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The Sound of Music

A new book by Stephen Gislason has emerged from his Music Notes.  The topics cover a wide range of interests from the history of instruments, music theory, composing to the most current technologies involved in music composition and sound recording. A special chapter on the Musical Brain explains current knowledge in the brain processing of sound as it applies to language and music decoding. A chapter on the Music Business reviews the dramatic changes in music marketed and discusses some of the dilemmas and controversies facing musicians.

Preface

This book emerged from notes I have kept for several decades. I have spent much time  studying music theory, electronics applied to sound reproduction and to performance skills. I decided to assemble my music notes so that any person interested in music could benefit from simple, clear explanations. Music descriptions often are too complicated and the use of terms can be inconsistent and confusing. As with other subjects I have tackled, I assumed that with a little extra effort more precise descriptions would be welcomed by readers seeking a practical understanding of music.

The book begins with a consideration of what sound is and how animals use sounds to communicate. Music is not a human invention, but we do elaborate sound communication more than other animals in our production of both speech and musical performances. The discussion continues with noise, an important topic that is poorly understood. A well informed musician will refrain from making noise and understand Ambrose Bierce when he stated: Of all noise, music is the less offensive."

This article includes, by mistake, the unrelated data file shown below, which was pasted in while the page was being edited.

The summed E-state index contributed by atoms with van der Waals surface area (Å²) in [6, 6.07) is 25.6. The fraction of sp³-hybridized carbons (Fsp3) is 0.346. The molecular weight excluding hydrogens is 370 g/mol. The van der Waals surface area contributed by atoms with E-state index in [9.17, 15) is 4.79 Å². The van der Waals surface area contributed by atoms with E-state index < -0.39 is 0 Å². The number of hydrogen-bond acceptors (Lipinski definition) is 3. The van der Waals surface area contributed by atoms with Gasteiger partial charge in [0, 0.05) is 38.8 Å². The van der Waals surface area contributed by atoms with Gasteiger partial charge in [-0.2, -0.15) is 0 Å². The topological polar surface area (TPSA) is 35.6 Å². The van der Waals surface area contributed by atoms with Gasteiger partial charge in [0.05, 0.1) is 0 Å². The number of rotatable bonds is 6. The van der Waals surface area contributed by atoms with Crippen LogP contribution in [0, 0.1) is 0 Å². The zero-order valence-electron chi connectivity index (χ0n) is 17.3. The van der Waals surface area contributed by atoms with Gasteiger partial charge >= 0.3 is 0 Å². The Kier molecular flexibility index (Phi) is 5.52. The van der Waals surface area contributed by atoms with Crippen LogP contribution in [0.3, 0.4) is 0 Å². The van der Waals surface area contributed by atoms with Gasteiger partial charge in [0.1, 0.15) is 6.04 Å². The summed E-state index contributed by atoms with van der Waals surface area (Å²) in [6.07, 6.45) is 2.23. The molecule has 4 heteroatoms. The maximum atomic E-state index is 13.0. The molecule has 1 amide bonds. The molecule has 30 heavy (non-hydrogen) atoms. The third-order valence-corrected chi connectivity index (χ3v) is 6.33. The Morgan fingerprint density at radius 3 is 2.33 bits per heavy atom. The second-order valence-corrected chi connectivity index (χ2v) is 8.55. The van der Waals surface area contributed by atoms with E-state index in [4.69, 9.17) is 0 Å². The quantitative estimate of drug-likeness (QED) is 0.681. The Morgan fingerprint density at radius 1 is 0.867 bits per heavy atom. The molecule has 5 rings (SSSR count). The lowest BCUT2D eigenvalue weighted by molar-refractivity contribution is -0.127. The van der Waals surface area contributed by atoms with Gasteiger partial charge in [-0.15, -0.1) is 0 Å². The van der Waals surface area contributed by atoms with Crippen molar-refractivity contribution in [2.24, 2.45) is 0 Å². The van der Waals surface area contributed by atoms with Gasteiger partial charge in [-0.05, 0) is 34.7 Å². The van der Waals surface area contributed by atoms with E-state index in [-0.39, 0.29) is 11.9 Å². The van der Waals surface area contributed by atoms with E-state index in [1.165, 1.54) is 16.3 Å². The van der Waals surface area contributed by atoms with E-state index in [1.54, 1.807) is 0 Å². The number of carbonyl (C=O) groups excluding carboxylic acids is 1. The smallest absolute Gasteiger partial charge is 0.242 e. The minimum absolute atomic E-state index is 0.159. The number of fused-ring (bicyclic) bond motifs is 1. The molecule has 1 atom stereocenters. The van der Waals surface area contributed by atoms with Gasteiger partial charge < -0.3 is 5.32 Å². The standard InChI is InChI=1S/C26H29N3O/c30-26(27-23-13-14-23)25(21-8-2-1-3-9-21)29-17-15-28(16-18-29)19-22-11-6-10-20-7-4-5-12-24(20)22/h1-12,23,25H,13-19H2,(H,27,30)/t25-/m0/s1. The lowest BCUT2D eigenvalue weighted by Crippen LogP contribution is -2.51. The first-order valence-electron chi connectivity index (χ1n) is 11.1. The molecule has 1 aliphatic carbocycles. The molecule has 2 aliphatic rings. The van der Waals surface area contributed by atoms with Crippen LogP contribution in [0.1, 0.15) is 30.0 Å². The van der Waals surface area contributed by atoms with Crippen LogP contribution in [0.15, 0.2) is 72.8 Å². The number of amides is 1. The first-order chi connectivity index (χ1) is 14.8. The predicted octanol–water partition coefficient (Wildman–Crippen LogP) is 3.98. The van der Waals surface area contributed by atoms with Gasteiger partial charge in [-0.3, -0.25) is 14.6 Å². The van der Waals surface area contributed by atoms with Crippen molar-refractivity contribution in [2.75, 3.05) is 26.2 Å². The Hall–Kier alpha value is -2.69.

I include acoustic and electronic instruments in my discussions of music creation. In my world,  electronics dominate every aspect of work and play and most music I create and listen to was created, stored and distributed electronically. The art and science of recording is an important study for all 21st century musicians. Increased sophistication about the nature of sound, the art of combining musical sounds, and the effect on the listener's brain are all required for music to advance beyond noise toward a more effective means of human communication.   Stephen Gislason 2011

Topics from the book are featured on the companion website, Persona Music Studio.

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The Sound of Music

Table to Contents

  1. Preface
  2. Sound & Communication
  3. Hearing
  4. Musical Sounds
  5. Animal Sounds
  6. Tuning Sounds into Words
  7. Speaking
  8. Intonation
  9. Prosody
  10. Waves
  11. Amplifiers
  12. Noise
  13. Harmful Effects of Noise
  14. Ear Buds and Headphones
  15. Noise Inside Buildings
  16. External Noise
  17. Sound Control Materials
  18. Music
  19. Music Elements
  20. Music Unites Humans
  21. Emotions and Feelings
  22. Singing
  23. Dance
  24. Learning Music
  25. Sound Descriptions & Synesthesia
  26. Recorded Music
  27. Music and Video
  28. Home Theatre
  29. Celebrity
  30. True value
  31. Instruments
  32. Percussion Instruments
  33. Flutes
  34. Organs
  35. Strings
  36. Guitar
  37. Trumpet
  38. Flugelhorn
  39. Trombone
  40. Reeds
  41. The Master Instrument - The Piano
  42. Piano virtuosos
  43. Digital Pianos
     
  44. Synthesizers
  45. Moog
  46. New Old Synthesizers
  47. MIDI
  48. Keyboard Controller
  49. Yamaha DX7
  50. Oberheim Matrix-6
  51. Roland D 50
  52. Korg Trinity